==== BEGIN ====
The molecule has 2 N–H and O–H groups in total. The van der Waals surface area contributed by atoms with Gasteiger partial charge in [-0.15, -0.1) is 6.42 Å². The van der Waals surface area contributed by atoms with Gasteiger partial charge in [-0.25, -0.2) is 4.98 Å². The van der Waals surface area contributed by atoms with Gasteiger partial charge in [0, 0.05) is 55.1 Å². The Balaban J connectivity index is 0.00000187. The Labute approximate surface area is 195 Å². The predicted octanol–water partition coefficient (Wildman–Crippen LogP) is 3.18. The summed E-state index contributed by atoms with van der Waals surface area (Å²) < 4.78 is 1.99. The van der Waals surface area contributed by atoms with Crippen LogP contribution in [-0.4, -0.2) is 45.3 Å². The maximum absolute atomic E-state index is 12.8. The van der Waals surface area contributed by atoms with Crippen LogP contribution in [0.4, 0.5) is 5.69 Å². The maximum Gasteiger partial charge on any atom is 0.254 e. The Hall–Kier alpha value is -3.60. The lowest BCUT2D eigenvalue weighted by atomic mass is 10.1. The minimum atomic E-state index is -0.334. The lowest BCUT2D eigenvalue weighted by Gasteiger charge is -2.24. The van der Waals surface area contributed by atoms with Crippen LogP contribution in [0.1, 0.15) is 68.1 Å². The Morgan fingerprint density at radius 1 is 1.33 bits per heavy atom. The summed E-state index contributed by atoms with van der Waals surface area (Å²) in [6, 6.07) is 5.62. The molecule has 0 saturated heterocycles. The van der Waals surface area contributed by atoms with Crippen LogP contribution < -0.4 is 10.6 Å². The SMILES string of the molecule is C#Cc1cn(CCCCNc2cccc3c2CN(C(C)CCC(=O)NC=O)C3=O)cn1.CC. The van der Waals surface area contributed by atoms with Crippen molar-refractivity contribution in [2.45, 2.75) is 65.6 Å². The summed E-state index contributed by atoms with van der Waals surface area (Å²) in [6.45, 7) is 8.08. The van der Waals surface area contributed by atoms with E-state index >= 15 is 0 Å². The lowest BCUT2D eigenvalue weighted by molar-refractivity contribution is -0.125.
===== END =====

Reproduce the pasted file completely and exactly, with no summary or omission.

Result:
The molecule has 2 N–H and O–H groups in total. The van der Waals surface area contributed by atoms with Gasteiger partial charge in [-0.15, -0.1) is 6.42 Å². The van der Waals surface area contributed by atoms with Gasteiger partial charge in [-0.25, -0.2) is 4.98 Å². The van der Waals surface area contributed by atoms with Gasteiger partial charge in [0, 0.05) is 55.1 Å². The Balaban J connectivity index is 0.00000187. The Labute approximate surface area is 195 Å². The predicted octanol–water partition coefficient (Wildman–Crippen LogP) is 3.18. The summed E-state index contributed by atoms with van der Waals surface area (Å²) < 4.78 is 1.99. The van der Waals surface area contributed by atoms with Crippen LogP contribution in [-0.4, -0.2) is 45.3 Å². The maximum absolute atomic E-state index is 12.8. The van der Waals surface area contributed by atoms with Crippen LogP contribution in [0.4, 0.5) is 5.69 Å². The maximum Gasteiger partial charge on any atom is 0.254 e. The Hall–Kier alpha value is -3.60. The lowest BCUT2D eigenvalue weighted by atomic mass is 10.1. The minimum atomic E-state index is -0.334. The lowest BCUT2D eigenvalue weighted by Gasteiger charge is -2.24. The van der Waals surface area contributed by atoms with Crippen LogP contribution in [0.1, 0.15) is 68.1 Å². The Morgan fingerprint density at radius 1 is 1.33 bits per heavy atom. The summed E-state index contributed by atoms with van der Waals surface area (Å²) in [6, 6.07) is 5.62. The molecule has 0 saturated heterocycles. The van der Waals surface area contributed by atoms with Crippen LogP contribution < -0.4 is 10.6 Å². The SMILES string of the molecule is C#Cc1cn(CCCCNc2cccc3c2CN(C(C)CCC(=O)NC=O)C3=O)cn1.CC. The van der Waals surface area contributed by atoms with Crippen molar-refractivity contribution in [2.45, 2.75) is 65.6 Å². The summed E-state index contributed by atoms with van der Waals surface area (Å²) in [6.45, 7) is 8.08. The van der Waals surface area contributed by atoms with E-state index >= 15 is 0 Å². The lowest BCUT2D eigenvalue weighted by molar-refractivity contribution is -0.125.